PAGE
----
It was strikes by women workers which set Egypt on the road to revolution. Women textile workers in the giant mills of Mahalla al-Kubra sparked the huge strike there in December 2006 which set Egypt on the road to the revolution of 2011. Like their counterparts in Russia in 1917 they took their male colleagues by surprise. Three thousand women garment workers demanded that their male colleagues stop work. “Where are the men? Here are the women!” they chanted.
The strike wave spread across Egypt, engulfing the textile sector then moving into transport, local government, education and manufacturing. In the process hundreds of thousands of women gained experience as strike organisers and activists. Women at the Mansura-Espana garment factory led a factory occupation for several weeks in 2008. In order to stop the factory owner locking them out and selling the land to a property developer, the workers organised a sit-in, sleeping between the machines at night. Managers threatened to report the women activists as prostitutes because they were spending the night with male colleagues in the occupation.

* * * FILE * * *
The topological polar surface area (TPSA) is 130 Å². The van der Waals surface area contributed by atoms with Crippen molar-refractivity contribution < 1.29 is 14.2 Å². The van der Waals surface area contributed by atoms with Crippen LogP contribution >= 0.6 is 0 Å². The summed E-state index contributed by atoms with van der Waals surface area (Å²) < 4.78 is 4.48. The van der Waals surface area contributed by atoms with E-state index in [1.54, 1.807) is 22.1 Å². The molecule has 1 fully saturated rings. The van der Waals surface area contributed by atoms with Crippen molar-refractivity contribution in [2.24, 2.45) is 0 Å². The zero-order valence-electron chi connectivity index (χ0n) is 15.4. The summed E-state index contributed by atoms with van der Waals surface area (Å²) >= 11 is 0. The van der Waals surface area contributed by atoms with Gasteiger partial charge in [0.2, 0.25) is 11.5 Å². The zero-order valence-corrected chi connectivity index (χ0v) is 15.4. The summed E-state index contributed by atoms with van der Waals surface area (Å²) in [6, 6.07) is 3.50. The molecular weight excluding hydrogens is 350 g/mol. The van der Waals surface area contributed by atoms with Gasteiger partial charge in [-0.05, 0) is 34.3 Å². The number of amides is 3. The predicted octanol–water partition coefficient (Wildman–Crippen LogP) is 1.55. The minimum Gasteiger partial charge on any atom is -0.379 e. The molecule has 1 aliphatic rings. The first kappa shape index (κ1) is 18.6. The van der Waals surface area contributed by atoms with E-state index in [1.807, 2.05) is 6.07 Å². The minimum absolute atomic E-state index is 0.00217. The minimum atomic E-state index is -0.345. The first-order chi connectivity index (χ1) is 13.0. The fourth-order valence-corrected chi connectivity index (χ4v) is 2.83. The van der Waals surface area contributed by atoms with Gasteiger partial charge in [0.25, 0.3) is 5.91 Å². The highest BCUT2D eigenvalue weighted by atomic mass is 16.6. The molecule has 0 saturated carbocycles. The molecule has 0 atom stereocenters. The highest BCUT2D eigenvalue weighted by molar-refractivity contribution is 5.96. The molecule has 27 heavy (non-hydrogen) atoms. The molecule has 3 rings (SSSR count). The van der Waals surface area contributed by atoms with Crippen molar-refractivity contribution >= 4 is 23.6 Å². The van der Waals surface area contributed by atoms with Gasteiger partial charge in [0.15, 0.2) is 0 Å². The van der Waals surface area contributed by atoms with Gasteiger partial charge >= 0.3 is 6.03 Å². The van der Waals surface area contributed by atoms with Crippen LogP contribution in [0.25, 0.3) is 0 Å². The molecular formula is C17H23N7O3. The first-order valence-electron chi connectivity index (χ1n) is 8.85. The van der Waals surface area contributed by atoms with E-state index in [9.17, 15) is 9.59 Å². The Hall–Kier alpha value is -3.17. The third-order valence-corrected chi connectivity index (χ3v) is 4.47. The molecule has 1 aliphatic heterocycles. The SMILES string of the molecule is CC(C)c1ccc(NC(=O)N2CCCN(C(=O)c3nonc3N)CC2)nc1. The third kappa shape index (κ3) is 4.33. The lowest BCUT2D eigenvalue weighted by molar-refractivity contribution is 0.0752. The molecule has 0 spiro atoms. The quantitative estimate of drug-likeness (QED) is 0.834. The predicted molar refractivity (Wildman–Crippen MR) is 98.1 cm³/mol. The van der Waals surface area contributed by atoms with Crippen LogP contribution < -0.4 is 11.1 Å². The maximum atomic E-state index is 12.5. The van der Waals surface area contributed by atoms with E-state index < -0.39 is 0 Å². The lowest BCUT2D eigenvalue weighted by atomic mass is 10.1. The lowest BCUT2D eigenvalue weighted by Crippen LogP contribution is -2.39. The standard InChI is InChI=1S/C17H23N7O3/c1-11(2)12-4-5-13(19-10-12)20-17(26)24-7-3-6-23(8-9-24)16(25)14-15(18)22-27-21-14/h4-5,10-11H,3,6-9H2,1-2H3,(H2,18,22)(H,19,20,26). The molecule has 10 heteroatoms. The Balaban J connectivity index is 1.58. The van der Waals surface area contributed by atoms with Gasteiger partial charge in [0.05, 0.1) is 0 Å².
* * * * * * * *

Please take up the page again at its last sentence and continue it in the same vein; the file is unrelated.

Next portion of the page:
Women activists also played a leading role in the 2007 strike by Property Tax Collectors. These low paid civil servants took on the Ministry of Finance and won over 300 percent pay rises following a national strike organised by local strike committees and underground networks of activists. The strike committees laid the foundations for the first independent union in Egypt for more than fifty years.
This is part of the MENA Solidarity Briefing: “Egypt in Revolution: Women workers speak out”. Read more by clicking on the links below
Building the Independent Unions
Teachers’ unions build unity from below
Revolution in the hospitals: ‘The independent union knits everyone together’
‘Our strike was 100 percent solid’
Women on the frontline of protest
Media workers fight to clean up state TV
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